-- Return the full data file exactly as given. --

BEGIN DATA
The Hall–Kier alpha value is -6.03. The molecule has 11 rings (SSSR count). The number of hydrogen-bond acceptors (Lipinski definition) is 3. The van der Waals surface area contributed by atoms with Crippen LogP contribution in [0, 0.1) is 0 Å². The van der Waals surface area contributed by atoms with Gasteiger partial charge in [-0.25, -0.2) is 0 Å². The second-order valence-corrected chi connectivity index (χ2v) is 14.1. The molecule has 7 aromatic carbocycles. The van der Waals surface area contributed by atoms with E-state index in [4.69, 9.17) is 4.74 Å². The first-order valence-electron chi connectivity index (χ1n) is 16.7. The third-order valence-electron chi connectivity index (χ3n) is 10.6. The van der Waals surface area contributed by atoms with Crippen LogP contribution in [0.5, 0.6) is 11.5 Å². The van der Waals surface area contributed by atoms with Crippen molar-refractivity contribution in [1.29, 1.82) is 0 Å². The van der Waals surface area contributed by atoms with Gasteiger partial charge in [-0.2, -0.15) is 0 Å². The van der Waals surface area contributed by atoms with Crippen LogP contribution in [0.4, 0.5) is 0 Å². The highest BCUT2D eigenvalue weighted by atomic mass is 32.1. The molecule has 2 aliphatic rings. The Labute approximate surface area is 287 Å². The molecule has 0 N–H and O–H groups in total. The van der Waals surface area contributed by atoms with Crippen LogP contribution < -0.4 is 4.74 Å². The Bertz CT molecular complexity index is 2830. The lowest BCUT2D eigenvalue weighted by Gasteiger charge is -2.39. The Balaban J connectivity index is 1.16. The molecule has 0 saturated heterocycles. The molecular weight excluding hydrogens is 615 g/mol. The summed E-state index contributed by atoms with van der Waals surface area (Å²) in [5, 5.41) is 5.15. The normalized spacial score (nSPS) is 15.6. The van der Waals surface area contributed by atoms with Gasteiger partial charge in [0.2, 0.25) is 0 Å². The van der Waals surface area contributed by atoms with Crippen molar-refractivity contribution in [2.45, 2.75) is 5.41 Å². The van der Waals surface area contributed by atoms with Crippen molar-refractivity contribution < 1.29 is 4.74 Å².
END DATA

The Hall–Kier alpha value is -6.03. The molecule has 11 rings (SSSR count). The number of hydrogen-bond acceptors (Lipinski definition) is 3. The van der Waals surface area contributed by atoms with Crippen LogP contribution in [0, 0.1) is 0 Å². The van der Waals surface area contributed by atoms with Gasteiger partial charge in [-0.25, -0.2) is 0 Å². The second-order valence-corrected chi connectivity index (χ2v) is 14.1. The molecule has 7 aromatic carbocycles. The van der Waals surface area contributed by atoms with E-state index in [4.69, 9.17) is 4.74 Å². The first-order valence-electron chi connectivity index (χ1n) is 16.7. The third-order valence-electron chi connectivity index (χ3n) is 10.6. The van der Waals surface area contributed by atoms with Crippen LogP contribution in [0.5, 0.6) is 11.5 Å². The van der Waals surface area contributed by atoms with Crippen molar-refractivity contribution in [1.29, 1.82) is 0 Å². The van der Waals surface area contributed by atoms with Gasteiger partial charge in [-0.2, -0.15) is 0 Å². The van der Waals surface area contributed by atoms with Crippen LogP contribution in [0.4, 0.5) is 0 Å². The highest BCUT2D eigenvalue weighted by atomic mass is 32.1. The molecule has 2 aliphatic rings. The Labute approximate surface area is 287 Å². The molecule has 0 N–H and O–H groups in total. The van der Waals surface area contributed by atoms with Crippen LogP contribution < -0.4 is 4.74 Å². The Bertz CT molecular complexity index is 2830. The lowest BCUT2D eigenvalue weighted by Gasteiger charge is -2.39. The Balaban J connectivity index is 1.16. The molecule has 0 saturated heterocycles. The molecular weight excluding hydrogens is 615 g/mol. The summed E-state index contributed by atoms with van der Waals surface area (Å²) in [5, 5.41) is 5.15. The normalized spacial score (nSPS) is 15.6. The van der Waals surface area contributed by atoms with Gasteiger partial charge in [0.2, 0.25) is 0 Å². The van der Waals surface area contributed by atoms with Crippen molar-refractivity contribution in [2.45, 2.75) is 5.41 Å². The van der Waals surface area contributed by atoms with Crippen molar-refractivity contribution < 1.29 is 4.74 Å².